By Andy Tarnoff Publisher Published Jul 30, 2008 at 12:14 PM Photography: Allen Fredrickson

Sorry I've been a little negative in the blogosphere lately. I'm really a generally happy guy, but last night's display at Miller Park put me in a surly mood.

I don't want to generalize, but I must: I really hate Cubs fans.

There's a right way and a wrong way to root for your team in an opponent's stadium. I speak from experience, having seen the Brewers play on the road several times.

The right way is to clap and cheer and be respectful. The wrong way is to heckle, insult, taunt and jeer, to act like you own the place, when you should remember that you're a welcomed guest.

When the loyal and intelligent Cardinals fans come to Milwaukee, they behave with class and grace. Happy to be here, pleasant and eager to strike up a conversation about their proud and storied franchise.

When Cubs fans show up, it's a sea of drunken douchebags, flailing around, chests puffed out, clueless about the sport and their team's dubious place in baseball history.

Of course, getting spanked by the Cubs leaves us Brewers fans little chance to retort. We can't reply with my favorite, one-word response, "Scoreboard." We can't say, "Look at the standings, FIB, now shut up and go home."

The Cubs beat the Brewers fair and square in the first two games of this series. While a Sabathia or Sheets shut out would've quieted down those soused, Sosa-supporting Chicagoans, nothing else would, and that's 100 percent our fault. The Brewers look like deer in the headlights right now, and they need to get their act together, pronto.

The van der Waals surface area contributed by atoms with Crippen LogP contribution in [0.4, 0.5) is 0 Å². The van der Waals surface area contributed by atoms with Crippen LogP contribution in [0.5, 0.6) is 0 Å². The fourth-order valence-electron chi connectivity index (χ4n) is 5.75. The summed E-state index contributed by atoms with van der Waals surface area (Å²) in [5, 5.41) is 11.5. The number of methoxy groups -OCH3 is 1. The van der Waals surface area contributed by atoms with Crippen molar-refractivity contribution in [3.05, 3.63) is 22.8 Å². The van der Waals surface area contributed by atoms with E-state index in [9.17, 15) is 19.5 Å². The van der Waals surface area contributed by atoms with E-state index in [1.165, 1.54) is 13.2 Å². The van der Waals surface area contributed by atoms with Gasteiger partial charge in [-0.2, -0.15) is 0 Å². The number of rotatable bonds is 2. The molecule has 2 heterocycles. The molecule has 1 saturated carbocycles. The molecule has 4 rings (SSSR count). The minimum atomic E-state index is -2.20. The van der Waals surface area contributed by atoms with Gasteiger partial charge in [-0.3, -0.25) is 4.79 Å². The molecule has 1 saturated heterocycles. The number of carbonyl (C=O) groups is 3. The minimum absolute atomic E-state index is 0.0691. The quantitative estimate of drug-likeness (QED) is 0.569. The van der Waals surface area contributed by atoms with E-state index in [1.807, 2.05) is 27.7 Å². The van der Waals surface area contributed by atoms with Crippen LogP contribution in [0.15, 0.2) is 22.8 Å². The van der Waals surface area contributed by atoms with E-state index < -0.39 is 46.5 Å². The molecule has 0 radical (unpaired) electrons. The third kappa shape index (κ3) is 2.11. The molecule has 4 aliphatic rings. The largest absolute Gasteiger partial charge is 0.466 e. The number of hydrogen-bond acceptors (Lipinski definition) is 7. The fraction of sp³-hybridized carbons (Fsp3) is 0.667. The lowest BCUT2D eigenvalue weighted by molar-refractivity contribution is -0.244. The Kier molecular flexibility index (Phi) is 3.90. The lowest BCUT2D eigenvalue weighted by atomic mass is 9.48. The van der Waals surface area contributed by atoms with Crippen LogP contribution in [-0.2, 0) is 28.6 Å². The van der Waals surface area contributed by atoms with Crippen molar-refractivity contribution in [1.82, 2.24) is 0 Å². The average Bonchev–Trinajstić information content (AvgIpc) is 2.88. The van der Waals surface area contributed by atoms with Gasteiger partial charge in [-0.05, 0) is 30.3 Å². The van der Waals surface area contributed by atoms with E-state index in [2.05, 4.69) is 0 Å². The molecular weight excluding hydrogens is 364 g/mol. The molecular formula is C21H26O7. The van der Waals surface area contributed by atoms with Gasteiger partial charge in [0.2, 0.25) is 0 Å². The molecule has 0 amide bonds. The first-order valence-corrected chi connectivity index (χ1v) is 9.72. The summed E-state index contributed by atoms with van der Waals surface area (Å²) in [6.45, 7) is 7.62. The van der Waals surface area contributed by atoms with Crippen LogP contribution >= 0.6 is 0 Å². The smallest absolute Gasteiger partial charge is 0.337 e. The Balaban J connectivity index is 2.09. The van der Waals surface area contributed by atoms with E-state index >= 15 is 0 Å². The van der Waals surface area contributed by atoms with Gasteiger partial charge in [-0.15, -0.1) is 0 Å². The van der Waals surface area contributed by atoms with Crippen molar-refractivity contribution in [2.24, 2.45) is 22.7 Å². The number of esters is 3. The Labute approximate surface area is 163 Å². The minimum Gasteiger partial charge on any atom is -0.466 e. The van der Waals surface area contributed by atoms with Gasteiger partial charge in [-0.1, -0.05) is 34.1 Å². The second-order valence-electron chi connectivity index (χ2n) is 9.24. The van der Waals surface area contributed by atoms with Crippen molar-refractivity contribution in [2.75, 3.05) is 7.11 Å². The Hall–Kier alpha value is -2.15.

But in reality, the Cubs fans don't have much to be proud of. Not only have they not won anything in 100 years (we haven't won anything at all, but the franchise has only existed for a mere 38 years), they sport a $118 million payroll in 2008, compared to the Brewers' $81 million.

In short, they should be in first place.

Let me make this perfectly clear: my hatred of Cubs fans is more than just an alleged inferiority complex to Chicago. Yeah, it's fun to talk smack, but I have a great time whenever I visit the Windy City. And I don't feel this way about White Sox fans, or even Bears fans. The South Siders are a lot like us: passionate, loyal and hardworking.

I feel sorry for Sox fans, really. Even after they won the World Series, they're still second-class citizens in Chitown. Of course, maybe that's because the "Baby Bears" are owned by the Tribune (for now) and get a disproportionate amount of coverage.

Seriously, Cubs fans exude a sense of entitlement that they don't deserve.

Tell me if this profile of the "lovable loser" aficionado is off-base: 22-years-old, Fukodome jersey or popped collar Abercrombie polo, floppy hat or backwards cap, neatly-trimmed goatee, cut-off jeans or cargo shorts, flip-flops, drunk on Old Style, going nuts for every routine pop up, screaming "let's go Cubbies," interlaced with profanity, right in the face of some little kids.

Does Joe "Lincoln Park" Six-Pack know anything about the history of the franchise? Has he watched the team through thick and thin? Or does he just trek up to "Wrigley North" as an excuse to get hammered and rowdy with 30,000 of his closest friends?

I'm guessing the latter.

And no, of course I don't hate all Cubs fans. Just the ones I'm describing in the previous 500 words. I'm sure there are plenty of upstanding Chicagoans who love their team and its legacy. 

But to the rest of you: Hey, thanks for coming to Milwaukee and spending your money. We appreciate it. We'll see on Sept. 16 at that run-down dump you call the "friendly confines."

You'll know who we are: we'll be the fans respectfully cheering on the Brewers and not going out of our way to ruin your good time.


Andy is the president, publisher and founder of OnMilwaukee. He returned to Milwaukee in 1996 after living on the East Coast for nine years, where he wrote for The Dallas Morning News Washington Bureau and worked in the White House Office of Communications. He was also Associate Editor of The GW Hatchet, his college newspaper at The George Washington University.

Before launching in 1998 at age 23, he worked in public relations for two Milwaukee firms, most of the time daydreaming about starting his own publication.

Hobbies include running when he finds the time, fixing the rust on his '75 MGB, mowing the lawn at his cottage in the Northwoods, and making an annual pilgrimage to Phoenix for Brewers Spring Training.